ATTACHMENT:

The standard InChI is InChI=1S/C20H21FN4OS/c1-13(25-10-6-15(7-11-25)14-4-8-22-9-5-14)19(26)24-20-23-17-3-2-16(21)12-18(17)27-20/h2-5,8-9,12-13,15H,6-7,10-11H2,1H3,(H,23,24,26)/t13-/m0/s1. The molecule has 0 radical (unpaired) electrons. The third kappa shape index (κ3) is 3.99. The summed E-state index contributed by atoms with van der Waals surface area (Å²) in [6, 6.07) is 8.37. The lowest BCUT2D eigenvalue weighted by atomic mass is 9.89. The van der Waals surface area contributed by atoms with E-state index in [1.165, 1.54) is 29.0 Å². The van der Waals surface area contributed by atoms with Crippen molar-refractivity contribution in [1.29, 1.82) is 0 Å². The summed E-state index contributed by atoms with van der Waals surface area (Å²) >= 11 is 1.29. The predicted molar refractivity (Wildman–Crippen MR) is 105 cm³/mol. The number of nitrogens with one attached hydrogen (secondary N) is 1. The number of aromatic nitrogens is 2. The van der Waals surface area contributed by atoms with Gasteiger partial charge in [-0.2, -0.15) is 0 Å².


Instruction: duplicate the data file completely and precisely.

The standard InChI is InChI=1S/C20H21FN4OS/c1-13(25-10-6-15(7-11-25)14-4-8-22-9-5-14)19(26)24-20-23-17-3-2-16(21)12-18(17)27-20/h2-5,8-9,12-13,15H,6-7,10-11H2,1H3,(H,23,24,26)/t13-/m0/s1. The molecule has 0 radical (unpaired) electrons. The third kappa shape index (κ3) is 3.99. The summed E-state index contributed by atoms with van der Waals surface area (Å²) in [6, 6.07) is 8.37. The lowest BCUT2D eigenvalue weighted by atomic mass is 9.89. The van der Waals surface area contributed by atoms with E-state index in [1.165, 1.54) is 29.0 Å². The van der Waals surface area contributed by atoms with Crippen molar-refractivity contribution in [1.29, 1.82) is 0 Å². The summed E-state index contributed by atoms with van der Waals surface area (Å²) >= 11 is 1.29. The predicted molar refractivity (Wildman–Crippen MR) is 105 cm³/mol. The number of nitrogens with one attached hydrogen (secondary N) is 1. The number of aromatic nitrogens is 2. The van der Waals surface area contributed by atoms with Gasteiger partial charge in [-0.2, -0.15) is 0 Å².